5. Stick to one thing at a time: When we’re multi-tasking we are switching between two or more tasks and in that switching we are losing cognition resources, retention, focus and as a result, our work is taking a hit. In the end, the allure of multi-tasking is just adding to many of our stress loads and lack of completed to-dos. Instead, block time in a way that allows to you engage fully with one task before you move on to another. Scheduling days based on task difficultly, not time helps up more accurately assess how and what we can focus on and attend to.

  6. Be willing to adjust: Scheduling our time well takes on-going assessment and adjustments. As demands and tasks change, so does our energy and time constraints. As we’re figuring what works for each of us, it can be helpful to build in margin in our days. Many of us are prone to over-estimate how much we can get done, which can leave us feeling frustrated at the end of a stressful day, perpetuating a cycle of self-judgment and shame that only negatively impacts our overall productivity and well-being. Try reflecting at the end of a week; ask yourself what worked and what might need to be adjusted for this next week to feel a bit more manageable. With this practice you will keep developing awareness around not only areas of needed change and improvement but of where you are really doing things well – something we certainly don’t take enough time to give ourselves credit for.

Fostering Our Mental Health

Submitted by Amanda Dumsch May 11, 2023

With close attention being paid to mental health, particularly in the workplace, we are all becoming more aware of its importance. This shift in awareness is certainly important, but too often the conversations we are having about this topic are happening through a deficit lens – one that is solely focused on the treatment or avoidance of illness. But fostering our mental health is about more than just relieving distress and disorder; it’s also about understanding and building on our strengths that contribute to psychological wellbeing and a longer, healthier life.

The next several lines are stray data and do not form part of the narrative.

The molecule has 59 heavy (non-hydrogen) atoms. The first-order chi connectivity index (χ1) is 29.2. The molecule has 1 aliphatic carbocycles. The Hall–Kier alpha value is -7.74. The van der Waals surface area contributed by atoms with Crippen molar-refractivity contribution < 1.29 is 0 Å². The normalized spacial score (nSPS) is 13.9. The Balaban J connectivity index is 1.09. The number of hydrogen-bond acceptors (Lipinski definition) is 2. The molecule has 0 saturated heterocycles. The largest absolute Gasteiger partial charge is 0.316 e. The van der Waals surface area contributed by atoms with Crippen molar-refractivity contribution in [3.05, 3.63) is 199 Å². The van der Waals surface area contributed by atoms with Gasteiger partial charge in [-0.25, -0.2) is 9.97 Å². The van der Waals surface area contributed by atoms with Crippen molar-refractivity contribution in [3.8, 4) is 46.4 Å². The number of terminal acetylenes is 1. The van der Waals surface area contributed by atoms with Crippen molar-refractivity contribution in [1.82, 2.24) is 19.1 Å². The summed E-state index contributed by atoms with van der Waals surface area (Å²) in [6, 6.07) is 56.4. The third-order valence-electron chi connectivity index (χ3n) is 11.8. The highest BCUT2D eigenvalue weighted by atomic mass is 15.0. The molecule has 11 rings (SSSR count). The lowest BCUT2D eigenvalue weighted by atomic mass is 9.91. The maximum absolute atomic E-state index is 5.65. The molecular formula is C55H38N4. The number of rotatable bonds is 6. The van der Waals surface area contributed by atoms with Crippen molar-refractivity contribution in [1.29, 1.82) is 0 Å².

The founder of positive psychology, Martin Seligman, Ph.D., has researched and developed a framework of common factors that can help us shift away from seeing our mental health as an issue we only pay attention to when there is an illness toward seeing it as something we invest in regularly to cultivate meaningful and fulfilling lives. Through his PERMA Theory of Wellbeing, we are given some practical guidance on how we can all foster our psychological health:

P – Pleasant [positive] Emotions: We can increase more comforting and enjoyable feelings about the past, present, and future through practices such as gratitude (appreciation for the people in our lives and experiences we’d had), mindfulness (a nonjudgmental awareness of the present moment, often through our senses), and cognitive restructuring (shifting the way we view and interpret stressors) to increase optimism. Consider listing out the activities and practices that bring a sense of calm and ease to you. How can you start incorporating just one of these you’re your life now?

E – Engagement: When we are taking part in activities that are challenging, of interest, and pull on our strengths and skills, we tend to feel competent, like what we’re doing matters, and that we have a meaningful place in this world. This can be projects or roles we take on at work, in our communities or within our own families. We all have unique sets of strengths that when used purposefully can contribute to something important, big or small. Think about what your strengths are and how you can start or continue to utilize those in your life, particularly around roles or tasks that you find interesting. If you’re struggling to feel engaged, it may be helpful to develop insight around the following questions: Why do you do what you do? Is the work you’re doing contributing to society, even if you don’t get to see those impacts directly? How, in small but meaningful ways, can you change your current work to enhance its connection to your core values and strengths? Can you find inspiration in a role model or mentor who experiences engagement in their role?